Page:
2) Acquaintance, intimacy, familiarity; गुणाः प्रियत्वेऽधिकृता न संस्तवः (guṇāḥ priyatve'dhikṛtā na saṃstavaḥ) Ki.4,25; नवैर्गुणैः संप्रति संस्तवस्थिरं तिरोहितं प्रेम घनागमश्रियः (navairguṇaiḥ saṃprati saṃstavasthiraṃ tirohitaṃ prema ghanāgamaśriyaḥ) 4.22; Śi.7.31.
3) Agreeing together, harmony.
Derivable forms: saṃstavaḥ (संस्तवः).
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1) Praise, celebration; स्वर्गसंस्तावं ह सामेति (svargasaṃstāvaṃ ha sāmeti) Ch. Up.1.8.5.
2) Hymning in chorus.
3) The place which Brāhmaṇas repeating hymns and prayers occupy at a sacrifice; तयोरेष संस्तावो य एषोऽन्तर्हृदय आकाशः (tayoreṣa saṃstāvo ya eṣo'ntarhṛdaya ākāśaḥ) Bṛ. Up.4.2.3.
Derivable forms: saṃstāvaḥ (संस्तावः).Source: Cologne Digital Sanskrit Dictionaries: Shabda-Sagara Sanskrit-English Dictionary
(-vaḥ) 1. Acquaintance, intimacy. 2. Praise. E. sam together, ṣṭu to praise, aff. ap .
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(-vaḥ) 1. The place occupied at a sacrifice by the Brahmans reciting hymns and prayers. 2. Celebrating or hymning in chorus, the repetition of the verses of the Vedas by a number of Brahmans. E. sam together, (in chorus,) ṣṭu to praise, (the gods,) ghañ aff.Source: Cologne Digital Sanskrit Dictionaries: Benfey Sanskrit-English Dictionary
Saṃstava (संस्तव).—i. e. sam-stu + a, m. 1. Praise, [Pañcatantra] iv. [distich] 60. 2. Acquaintance, [Kirātārjunīya] 4, 22, 25.
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Saṃstāva (संस्ताव).—i. e. sam-stu + a, m. 1. Hymning in chorus, the repetition of the verses of the Veda by a number of Brāhmaṇas. 2. The place occupied at a sacrifice by the singing Brāhmaṇas.Source: Cologne Digital Sanskrit Dictionaries: Cappeller Sanskrit-English Dictionary
Saṃstava (संस्तव).—[masculine] na [neuter] (common) praise or song.Source: Cologne Digital Sanskrit Dictionaries: Monier-Williams Sanskrit-English Dictionary
1) Saṃstava (संस्तव):—[=saṃ-stava] [from saṃ-stu] m. (ifc. f(ā). ) common or simultaneous praise, [Nirukta, by Yāska; Śāṅkhāyana-śrauta-sūtra]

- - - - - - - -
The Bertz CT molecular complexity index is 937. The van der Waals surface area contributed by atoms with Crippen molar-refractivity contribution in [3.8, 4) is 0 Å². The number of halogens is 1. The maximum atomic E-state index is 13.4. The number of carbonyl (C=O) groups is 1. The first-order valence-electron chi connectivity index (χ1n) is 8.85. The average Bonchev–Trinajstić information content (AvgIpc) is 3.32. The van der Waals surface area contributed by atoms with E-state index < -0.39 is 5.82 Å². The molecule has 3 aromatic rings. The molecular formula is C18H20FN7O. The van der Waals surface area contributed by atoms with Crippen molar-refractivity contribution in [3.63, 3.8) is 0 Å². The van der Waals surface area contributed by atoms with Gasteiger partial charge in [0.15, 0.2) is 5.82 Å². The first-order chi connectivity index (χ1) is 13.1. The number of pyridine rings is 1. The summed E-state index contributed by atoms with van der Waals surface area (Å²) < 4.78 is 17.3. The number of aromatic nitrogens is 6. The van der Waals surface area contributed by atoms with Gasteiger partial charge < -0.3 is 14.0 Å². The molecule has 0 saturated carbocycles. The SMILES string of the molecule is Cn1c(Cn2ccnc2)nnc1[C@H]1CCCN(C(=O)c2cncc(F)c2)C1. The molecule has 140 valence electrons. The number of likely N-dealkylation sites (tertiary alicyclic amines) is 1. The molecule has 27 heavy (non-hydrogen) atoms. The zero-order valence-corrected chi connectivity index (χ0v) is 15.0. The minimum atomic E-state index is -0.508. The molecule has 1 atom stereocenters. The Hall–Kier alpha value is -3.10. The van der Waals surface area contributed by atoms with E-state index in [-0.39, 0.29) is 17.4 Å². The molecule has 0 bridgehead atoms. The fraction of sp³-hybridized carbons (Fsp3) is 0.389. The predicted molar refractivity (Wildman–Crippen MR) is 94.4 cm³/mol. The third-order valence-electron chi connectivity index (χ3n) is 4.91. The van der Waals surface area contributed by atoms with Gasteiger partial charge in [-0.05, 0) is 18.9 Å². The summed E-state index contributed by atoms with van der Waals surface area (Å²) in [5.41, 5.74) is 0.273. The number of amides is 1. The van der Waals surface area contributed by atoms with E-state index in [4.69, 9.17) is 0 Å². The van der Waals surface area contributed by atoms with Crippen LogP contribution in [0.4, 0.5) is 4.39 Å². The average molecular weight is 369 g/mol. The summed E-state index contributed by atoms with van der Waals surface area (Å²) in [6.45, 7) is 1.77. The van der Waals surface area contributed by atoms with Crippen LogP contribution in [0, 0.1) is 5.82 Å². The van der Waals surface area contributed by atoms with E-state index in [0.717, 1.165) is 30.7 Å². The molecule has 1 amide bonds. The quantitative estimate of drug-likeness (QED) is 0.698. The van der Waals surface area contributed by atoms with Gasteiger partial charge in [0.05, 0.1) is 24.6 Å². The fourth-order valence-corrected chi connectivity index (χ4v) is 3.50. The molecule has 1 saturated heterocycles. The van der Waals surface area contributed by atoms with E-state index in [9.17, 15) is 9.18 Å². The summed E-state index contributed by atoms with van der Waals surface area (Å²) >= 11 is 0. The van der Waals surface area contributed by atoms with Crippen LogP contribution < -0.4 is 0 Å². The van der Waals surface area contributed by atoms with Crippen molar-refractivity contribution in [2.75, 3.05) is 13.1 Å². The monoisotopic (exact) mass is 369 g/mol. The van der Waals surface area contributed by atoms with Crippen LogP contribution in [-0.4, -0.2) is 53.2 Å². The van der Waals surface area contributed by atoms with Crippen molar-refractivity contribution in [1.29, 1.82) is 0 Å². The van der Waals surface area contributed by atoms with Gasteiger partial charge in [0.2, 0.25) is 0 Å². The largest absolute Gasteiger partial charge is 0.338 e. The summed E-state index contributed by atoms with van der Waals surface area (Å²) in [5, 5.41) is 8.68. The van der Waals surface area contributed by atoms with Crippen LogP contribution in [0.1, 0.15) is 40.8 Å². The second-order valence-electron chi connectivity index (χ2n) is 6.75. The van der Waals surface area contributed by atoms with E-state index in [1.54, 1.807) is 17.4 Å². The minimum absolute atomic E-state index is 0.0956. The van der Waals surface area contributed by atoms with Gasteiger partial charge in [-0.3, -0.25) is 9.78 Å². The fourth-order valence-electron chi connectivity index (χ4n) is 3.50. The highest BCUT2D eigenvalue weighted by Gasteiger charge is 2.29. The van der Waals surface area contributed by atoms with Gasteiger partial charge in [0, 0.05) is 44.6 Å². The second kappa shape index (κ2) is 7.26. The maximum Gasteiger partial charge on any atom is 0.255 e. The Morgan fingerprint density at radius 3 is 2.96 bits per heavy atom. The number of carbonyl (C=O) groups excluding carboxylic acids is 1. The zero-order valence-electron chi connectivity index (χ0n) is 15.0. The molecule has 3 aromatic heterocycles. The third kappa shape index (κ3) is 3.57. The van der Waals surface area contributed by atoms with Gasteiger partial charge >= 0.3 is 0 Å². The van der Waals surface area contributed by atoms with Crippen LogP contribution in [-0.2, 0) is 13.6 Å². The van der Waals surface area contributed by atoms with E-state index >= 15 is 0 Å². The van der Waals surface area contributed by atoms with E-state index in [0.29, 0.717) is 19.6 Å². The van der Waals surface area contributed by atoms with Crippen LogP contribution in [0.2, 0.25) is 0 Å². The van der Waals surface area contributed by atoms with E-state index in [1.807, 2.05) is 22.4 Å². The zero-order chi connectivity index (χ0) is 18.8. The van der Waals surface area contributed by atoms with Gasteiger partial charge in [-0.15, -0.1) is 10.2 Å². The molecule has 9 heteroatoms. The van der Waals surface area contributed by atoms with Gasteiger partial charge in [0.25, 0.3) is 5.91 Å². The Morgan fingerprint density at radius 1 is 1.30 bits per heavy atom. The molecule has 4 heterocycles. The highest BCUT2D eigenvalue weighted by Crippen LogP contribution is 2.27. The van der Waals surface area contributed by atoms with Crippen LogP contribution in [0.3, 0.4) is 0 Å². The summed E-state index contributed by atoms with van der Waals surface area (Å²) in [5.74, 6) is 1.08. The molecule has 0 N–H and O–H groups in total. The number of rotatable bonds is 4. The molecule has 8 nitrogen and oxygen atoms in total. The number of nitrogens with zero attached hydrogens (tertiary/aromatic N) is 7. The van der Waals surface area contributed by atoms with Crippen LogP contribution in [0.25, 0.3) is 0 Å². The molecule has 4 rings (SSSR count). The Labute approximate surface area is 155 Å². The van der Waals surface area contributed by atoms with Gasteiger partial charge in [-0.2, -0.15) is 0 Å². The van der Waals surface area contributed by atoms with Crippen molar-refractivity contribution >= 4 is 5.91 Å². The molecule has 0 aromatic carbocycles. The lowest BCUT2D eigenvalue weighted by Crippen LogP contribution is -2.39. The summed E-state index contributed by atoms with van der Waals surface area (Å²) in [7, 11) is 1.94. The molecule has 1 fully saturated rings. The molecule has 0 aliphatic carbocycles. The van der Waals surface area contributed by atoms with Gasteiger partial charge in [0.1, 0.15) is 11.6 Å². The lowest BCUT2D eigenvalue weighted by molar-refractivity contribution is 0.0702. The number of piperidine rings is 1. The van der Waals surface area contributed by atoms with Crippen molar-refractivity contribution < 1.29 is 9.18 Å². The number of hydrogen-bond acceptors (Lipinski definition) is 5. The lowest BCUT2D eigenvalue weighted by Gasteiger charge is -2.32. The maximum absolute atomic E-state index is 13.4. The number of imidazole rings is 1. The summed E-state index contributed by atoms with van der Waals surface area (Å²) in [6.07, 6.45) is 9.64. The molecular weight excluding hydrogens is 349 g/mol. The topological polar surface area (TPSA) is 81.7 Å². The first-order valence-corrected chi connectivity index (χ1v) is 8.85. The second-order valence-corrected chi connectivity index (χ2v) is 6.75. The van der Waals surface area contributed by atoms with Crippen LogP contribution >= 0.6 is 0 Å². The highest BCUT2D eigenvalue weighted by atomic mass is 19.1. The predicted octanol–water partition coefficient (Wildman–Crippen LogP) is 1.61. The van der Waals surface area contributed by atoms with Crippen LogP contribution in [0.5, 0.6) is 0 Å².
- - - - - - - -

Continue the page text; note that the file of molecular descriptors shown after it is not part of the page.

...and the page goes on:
2) [v.s. ...] praise, commendation (also [plural]), [Vīracarita]
3) [v.s. ...] mention, [Kātyāyana-śrauta-sūtra [Scholiast or Commentator]]
4) [v.s. ...] intimacy familiarity, acquaintance with ([instrumental case] with and without saha, or [compound]), [Kāvya literature; Rājataraṅgiṇī; Kathāsaritsāgara] (cf. asaṃsi)
5) Saṃstāva (संस्ताव):—[=saṃ-stāva] [from saṃ-stu] m. hymning or praising in chorus, [Chāndogya-upaniṣad]
6) [v.s. ...] the place occupied at a sacrifice by the Brāhmans reciting hymns and prayers, [Śatapatha-brāhmaṇa]
7) [v.s. ...] simultaneous or common praise, [Bhaṭṭi-kāvya]
Sanskrit, also spelled संस्कृतम् (saṃskṛtam), is an ancient language of India commonly seen as the grandmother of the Indo-European language family. Closely allied with Prakrit and Pali, Sanskrit is more exhaustive in both grammar and terms and has the most extensive collection of literature in the world, greatly surpassing its sister-languages Greek and Latin.
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Search found 3 books and stories containing Samstava, Saṃstava, Saṃstāva, Sam-stava, Saṃ-stava, Saṃ-stāva; (plurals include: Samstavas, Saṃstavas, Saṃstāvas, stavas, stāvas). You can also click to the full overview containing English textual excerpts. Below are direct links for the most relevant articles:
A study of the philosophy of Jainism (by Deepa Baruah)
Chapter I.e - Religious and philosophical literature of the Jainas < [Chapter I - Introduction]
Trishashti Shalaka Purusha Caritra (by Helen M. Johnson)
The Mahavastu (great story) (by J. J. Jones)